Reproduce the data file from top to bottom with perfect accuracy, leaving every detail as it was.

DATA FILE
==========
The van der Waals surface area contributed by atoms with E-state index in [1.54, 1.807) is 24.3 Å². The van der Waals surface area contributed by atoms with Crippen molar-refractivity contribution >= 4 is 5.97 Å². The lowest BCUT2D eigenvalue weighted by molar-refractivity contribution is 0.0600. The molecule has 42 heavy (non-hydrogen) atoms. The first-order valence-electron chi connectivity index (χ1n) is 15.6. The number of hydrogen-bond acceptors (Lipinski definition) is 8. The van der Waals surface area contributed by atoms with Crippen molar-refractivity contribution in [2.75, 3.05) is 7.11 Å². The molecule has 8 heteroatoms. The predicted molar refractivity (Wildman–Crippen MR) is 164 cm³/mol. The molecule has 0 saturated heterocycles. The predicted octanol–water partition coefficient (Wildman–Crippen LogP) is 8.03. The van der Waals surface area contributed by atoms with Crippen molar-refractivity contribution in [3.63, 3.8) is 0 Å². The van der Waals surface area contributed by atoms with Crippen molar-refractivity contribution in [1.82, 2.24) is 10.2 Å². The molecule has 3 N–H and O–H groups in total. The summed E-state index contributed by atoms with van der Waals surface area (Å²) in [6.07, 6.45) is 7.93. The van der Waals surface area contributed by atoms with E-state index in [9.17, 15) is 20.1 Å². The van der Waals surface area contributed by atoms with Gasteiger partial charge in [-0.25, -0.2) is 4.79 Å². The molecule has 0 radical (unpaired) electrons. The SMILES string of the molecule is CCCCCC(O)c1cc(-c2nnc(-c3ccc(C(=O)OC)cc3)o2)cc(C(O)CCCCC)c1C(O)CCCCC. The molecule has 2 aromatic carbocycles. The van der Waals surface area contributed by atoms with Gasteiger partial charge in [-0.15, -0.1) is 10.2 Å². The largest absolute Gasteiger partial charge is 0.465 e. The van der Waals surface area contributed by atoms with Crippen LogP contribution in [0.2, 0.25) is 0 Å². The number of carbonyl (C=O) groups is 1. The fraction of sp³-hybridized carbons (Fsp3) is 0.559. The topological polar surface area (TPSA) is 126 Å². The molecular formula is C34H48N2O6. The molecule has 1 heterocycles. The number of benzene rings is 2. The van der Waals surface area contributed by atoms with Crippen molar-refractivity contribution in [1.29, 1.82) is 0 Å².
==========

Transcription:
The van der Waals surface area contributed by atoms with E-state index in [1.54, 1.807) is 24.3 Å². The van der Waals surface area contributed by atoms with Crippen molar-refractivity contribution >= 4 is 5.97 Å². The lowest BCUT2D eigenvalue weighted by molar-refractivity contribution is 0.0600. The molecule has 42 heavy (non-hydrogen) atoms. The first-order valence-electron chi connectivity index (χ1n) is 15.6. The number of hydrogen-bond acceptors (Lipinski definition) is 8. The van der Waals surface area contributed by atoms with Crippen molar-refractivity contribution in [2.75, 3.05) is 7.11 Å². The molecule has 8 heteroatoms. The predicted molar refractivity (Wildman–Crippen MR) is 164 cm³/mol. The molecule has 0 saturated heterocycles. The predicted octanol–water partition coefficient (Wildman–Crippen LogP) is 8.03. The van der Waals surface area contributed by atoms with Crippen molar-refractivity contribution in [3.63, 3.8) is 0 Å². The van der Waals surface area contributed by atoms with Crippen molar-refractivity contribution in [1.82, 2.24) is 10.2 Å². The molecule has 3 N–H and O–H groups in total. The summed E-state index contributed by atoms with van der Waals surface area (Å²) in [6.07, 6.45) is 7.93. The van der Waals surface area contributed by atoms with E-state index in [9.17, 15) is 20.1 Å². The van der Waals surface area contributed by atoms with Gasteiger partial charge in [-0.25, -0.2) is 4.79 Å². The molecule has 0 radical (unpaired) electrons. The SMILES string of the molecule is CCCCCC(O)c1cc(-c2nnc(-c3ccc(C(=O)OC)cc3)o2)cc(C(O)CCCCC)c1C(O)CCCCC. The molecule has 2 aromatic carbocycles. The van der Waals surface area contributed by atoms with Gasteiger partial charge in [-0.15, -0.1) is 10.2 Å². The largest absolute Gasteiger partial charge is 0.465 e. The van der Waals surface area contributed by atoms with Crippen LogP contribution in [0.2, 0.25) is 0 Å². The number of carbonyl (C=O) groups is 1. The fraction of sp³-hybridized carbons (Fsp3) is 0.559. The topological polar surface area (TPSA) is 126 Å². The molecular formula is C34H48N2O6. The molecule has 1 heterocycles. The number of benzene rings is 2. The van der Waals surface area contributed by atoms with Crippen molar-refractivity contribution in [1.29, 1.82) is 0 Å².